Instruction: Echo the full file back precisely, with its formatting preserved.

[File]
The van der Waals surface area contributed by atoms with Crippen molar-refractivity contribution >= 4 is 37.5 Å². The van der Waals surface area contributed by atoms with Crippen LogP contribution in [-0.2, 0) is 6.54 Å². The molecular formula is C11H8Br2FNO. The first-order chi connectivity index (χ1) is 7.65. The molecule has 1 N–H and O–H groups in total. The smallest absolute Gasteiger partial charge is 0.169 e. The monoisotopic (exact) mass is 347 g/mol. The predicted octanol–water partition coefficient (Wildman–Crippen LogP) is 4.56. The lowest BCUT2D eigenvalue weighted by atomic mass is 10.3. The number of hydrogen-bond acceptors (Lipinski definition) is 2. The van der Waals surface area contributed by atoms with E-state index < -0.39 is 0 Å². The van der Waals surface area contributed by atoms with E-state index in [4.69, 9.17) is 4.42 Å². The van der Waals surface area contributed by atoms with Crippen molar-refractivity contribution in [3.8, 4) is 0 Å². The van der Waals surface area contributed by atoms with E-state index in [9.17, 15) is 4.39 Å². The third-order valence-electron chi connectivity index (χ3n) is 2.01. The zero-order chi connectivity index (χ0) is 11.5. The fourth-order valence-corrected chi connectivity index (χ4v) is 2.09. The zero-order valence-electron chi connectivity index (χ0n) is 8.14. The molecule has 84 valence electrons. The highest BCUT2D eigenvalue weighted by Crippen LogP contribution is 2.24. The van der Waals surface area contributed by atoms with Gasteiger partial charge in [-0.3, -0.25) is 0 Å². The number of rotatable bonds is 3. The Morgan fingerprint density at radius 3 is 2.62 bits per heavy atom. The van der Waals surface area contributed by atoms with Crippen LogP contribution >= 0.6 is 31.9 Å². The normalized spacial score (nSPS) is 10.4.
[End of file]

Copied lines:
The van der Waals surface area contributed by atoms with Crippen molar-refractivity contribution >= 4 is 37.5 Å². The van der Waals surface area contributed by atoms with Crippen LogP contribution in [-0.2, 0) is 6.54 Å². The molecular formula is C11H8Br2FNO. The first-order chi connectivity index (χ1) is 7.65. The molecule has 1 N–H and O–H groups in total. The smallest absolute Gasteiger partial charge is 0.169 e. The monoisotopic (exact) mass is 347 g/mol. The predicted octanol–water partition coefficient (Wildman–Crippen LogP) is 4.56. The lowest BCUT2D eigenvalue weighted by atomic mass is 10.3. The number of hydrogen-bond acceptors (Lipinski definition) is 2. The van der Waals surface area contributed by atoms with E-state index < -0.39 is 0 Å². The van der Waals surface area contributed by atoms with E-state index in [4.69, 9.17) is 4.42 Å². The van der Waals surface area contributed by atoms with Crippen molar-refractivity contribution in [3.8, 4) is 0 Å². The van der Waals surface area contributed by atoms with E-state index in [9.17, 15) is 4.39 Å². The third-order valence-electron chi connectivity index (χ3n) is 2.01. The zero-order chi connectivity index (χ0) is 11.5. The fourth-order valence-corrected chi connectivity index (χ4v) is 2.09. The zero-order valence-electron chi connectivity index (χ0n) is 8.14. The molecule has 84 valence electrons. The highest BCUT2D eigenvalue weighted by Crippen LogP contribution is 2.24. The van der Waals surface area contributed by atoms with Gasteiger partial charge in [-0.3, -0.25) is 0 Å². The number of rotatable bonds is 3. The Morgan fingerprint density at radius 3 is 2.62 bits per heavy atom. The van der Waals surface area contributed by atoms with Crippen LogP contribution >= 0.6 is 31.9 Å². The normalized spacial score (nSPS) is 10.4.